Why? You’ll see! 🙂
First of all, this morning I woke up super-early and ready for a heart-pounding workout on the treadmill. I jogged outside to the apartment complex gym, only to discover that someone was already there watching the TV. I find it very difficult to listen to music when someone else is watching a very loud TV, so I kept on running! It was probably about 25 degrees outside and sunny, so it wasn’t bad at all. I ran four miles and felt fabulous! I listened to music by Keali’i Reichel while running. Doesn’t Hawai’ian music make you think of palm trees and warm breezes? Warmed me right up! This and this are two of my favorite songs.
I hadn’t brought gloves, so my hands were freezing for the first part of the run. I was also wearing my cotton down-type jacket that I use to go to the gym, so I must have looked a little odd running on the sidewalk.
Breakfast was the usual: creamy banana oatmeal with blueberries, flax, wattleseed, and Saratoga peanut butter.
Lunch was leftover Bouillabaisse and salad with goat cheddar and Annie’s Goddess dressing.
For a good portion of the morning and afternoon I worked on my childhood obesity research paper, and now I’m halfway done! Awesome!
Peter made dinner again, a Tyler Florence lasagna recipe. He slow-cooked the tomato sauce over the course of the afternoon so it was rich and sweet.
Peter wanted me to point out to you guys that he’s wearing his tomato sauce shirt. This man is prepared!
Ready to go in the oven:
Peter made my half with whole grain lasagna noodles. I’m still trying to convert him over to whole grain everything 😉
Once we freeze most of it, this lasagna will make leftovers for a long time. Batch-cooking is a real time saver!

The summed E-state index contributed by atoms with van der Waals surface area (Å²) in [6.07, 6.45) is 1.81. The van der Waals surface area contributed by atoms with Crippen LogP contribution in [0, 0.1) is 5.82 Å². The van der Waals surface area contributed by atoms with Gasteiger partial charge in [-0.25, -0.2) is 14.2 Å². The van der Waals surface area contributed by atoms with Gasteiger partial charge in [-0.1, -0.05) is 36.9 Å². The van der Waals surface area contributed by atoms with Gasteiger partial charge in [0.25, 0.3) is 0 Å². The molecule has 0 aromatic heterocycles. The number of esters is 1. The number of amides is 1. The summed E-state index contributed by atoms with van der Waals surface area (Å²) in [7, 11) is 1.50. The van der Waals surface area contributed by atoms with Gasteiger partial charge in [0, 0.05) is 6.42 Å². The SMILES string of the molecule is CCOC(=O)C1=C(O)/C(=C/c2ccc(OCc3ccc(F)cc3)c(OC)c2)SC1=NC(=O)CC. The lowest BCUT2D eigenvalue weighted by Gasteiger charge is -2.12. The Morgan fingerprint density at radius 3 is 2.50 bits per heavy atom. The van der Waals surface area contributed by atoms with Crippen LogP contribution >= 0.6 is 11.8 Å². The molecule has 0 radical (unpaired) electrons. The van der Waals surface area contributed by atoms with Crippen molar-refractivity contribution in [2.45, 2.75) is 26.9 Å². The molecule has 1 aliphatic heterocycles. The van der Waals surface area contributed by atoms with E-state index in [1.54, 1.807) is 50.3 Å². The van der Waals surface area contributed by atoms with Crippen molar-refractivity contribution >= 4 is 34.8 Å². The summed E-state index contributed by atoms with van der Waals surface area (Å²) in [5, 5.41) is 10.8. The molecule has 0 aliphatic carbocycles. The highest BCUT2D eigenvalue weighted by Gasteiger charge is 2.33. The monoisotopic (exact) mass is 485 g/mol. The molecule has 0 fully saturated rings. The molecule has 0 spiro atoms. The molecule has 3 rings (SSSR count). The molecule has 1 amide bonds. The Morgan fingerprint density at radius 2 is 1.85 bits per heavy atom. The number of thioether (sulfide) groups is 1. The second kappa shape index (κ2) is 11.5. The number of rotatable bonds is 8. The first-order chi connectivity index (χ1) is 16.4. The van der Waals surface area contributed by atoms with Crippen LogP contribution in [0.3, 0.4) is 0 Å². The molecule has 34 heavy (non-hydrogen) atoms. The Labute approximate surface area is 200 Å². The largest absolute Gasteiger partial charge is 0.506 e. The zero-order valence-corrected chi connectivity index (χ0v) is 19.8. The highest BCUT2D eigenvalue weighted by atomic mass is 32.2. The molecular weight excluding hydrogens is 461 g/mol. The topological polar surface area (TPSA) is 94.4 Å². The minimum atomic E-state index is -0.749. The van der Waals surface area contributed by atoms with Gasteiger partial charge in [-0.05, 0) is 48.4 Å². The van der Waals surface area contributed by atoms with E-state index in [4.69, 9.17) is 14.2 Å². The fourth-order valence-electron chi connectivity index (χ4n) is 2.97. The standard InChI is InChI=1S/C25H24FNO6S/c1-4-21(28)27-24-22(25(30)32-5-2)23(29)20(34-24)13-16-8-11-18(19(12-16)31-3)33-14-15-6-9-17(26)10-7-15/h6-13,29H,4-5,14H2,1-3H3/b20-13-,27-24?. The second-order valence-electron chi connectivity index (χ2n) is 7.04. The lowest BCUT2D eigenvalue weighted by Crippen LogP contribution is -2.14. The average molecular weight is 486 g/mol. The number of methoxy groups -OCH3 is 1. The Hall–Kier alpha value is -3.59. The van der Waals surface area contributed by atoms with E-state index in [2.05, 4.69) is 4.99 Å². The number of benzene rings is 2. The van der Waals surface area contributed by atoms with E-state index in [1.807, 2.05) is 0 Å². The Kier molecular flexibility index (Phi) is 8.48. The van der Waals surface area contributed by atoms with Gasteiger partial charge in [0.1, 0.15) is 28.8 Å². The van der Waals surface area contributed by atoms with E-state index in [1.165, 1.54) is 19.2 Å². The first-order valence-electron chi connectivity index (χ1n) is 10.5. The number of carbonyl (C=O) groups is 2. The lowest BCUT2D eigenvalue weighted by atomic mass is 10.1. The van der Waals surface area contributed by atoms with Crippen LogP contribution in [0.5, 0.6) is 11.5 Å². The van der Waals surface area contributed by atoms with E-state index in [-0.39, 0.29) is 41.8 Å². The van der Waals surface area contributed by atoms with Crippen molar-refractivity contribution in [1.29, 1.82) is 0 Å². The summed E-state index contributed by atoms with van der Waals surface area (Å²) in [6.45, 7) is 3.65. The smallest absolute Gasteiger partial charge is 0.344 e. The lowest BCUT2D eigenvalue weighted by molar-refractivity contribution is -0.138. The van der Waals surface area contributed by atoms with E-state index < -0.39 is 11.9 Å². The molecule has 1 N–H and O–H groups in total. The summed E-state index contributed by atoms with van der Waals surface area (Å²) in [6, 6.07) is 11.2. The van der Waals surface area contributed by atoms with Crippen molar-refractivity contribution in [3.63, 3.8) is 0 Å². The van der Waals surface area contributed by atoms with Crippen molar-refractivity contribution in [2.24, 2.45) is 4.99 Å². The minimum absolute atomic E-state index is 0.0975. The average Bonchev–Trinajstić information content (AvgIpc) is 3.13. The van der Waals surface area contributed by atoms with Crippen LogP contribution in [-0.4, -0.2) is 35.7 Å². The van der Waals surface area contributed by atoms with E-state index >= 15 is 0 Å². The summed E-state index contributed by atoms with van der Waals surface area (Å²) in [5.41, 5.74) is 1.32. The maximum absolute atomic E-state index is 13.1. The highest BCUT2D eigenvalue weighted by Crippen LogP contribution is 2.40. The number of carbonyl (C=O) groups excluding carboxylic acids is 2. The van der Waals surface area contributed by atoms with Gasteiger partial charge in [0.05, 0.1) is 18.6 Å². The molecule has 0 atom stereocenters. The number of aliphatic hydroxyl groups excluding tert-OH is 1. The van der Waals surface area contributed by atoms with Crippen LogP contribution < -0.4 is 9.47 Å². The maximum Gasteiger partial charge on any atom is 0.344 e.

So, why do I eat a Brazil nut (nearly) every day? Because, Brazil nuts are one of the richest sources of selenium, a micronutrient essential to a number of processes in your body. This trace mineral is used in your immune system and in thyroid function. Selenium is also a potent antioxidant, and levels of selenium in food is soil-dependent. More info on selenium can be found here and here.
Before I get into this quick discussion, I want to stress that my intention is not to single out one nutrient in one food. I strongly advocate the whole foods approach (rather than supplements) practiced for hundreds of thousands of years and brought to recent public notice by Michael Pollan and others. I incorporate Brazil nuts as part of my diet because I enjoy them, rather than treating them as a supplement. I present this information out of interest in nutrition, not as an order to go eat Brazil nuts!
Anyhoo, in terms of antioxidant properties, research suggests that a diet adequate in selenium can reduce cancer risk. More research needs to be done in this area, of course. I’m interested to see what new findings emerge in the next few years.
The RDA for selenium for adults 19 and older is 55 micrograms per day – a tiny amount! An ounce of Brazil nuts has over 500 micrograms, so just ONE nut will cover you for the day. Since the tolerable upper limit is 400 micrograms, be careful not to overdose. Here are some other sources of selenium (Allie, this list is for you!):
So, the take-home message is: whole foods are good for you, and selenium-rich foods can be a healthful part of anyone’s diet.
How about you? What do you think about the “whole foods” approach?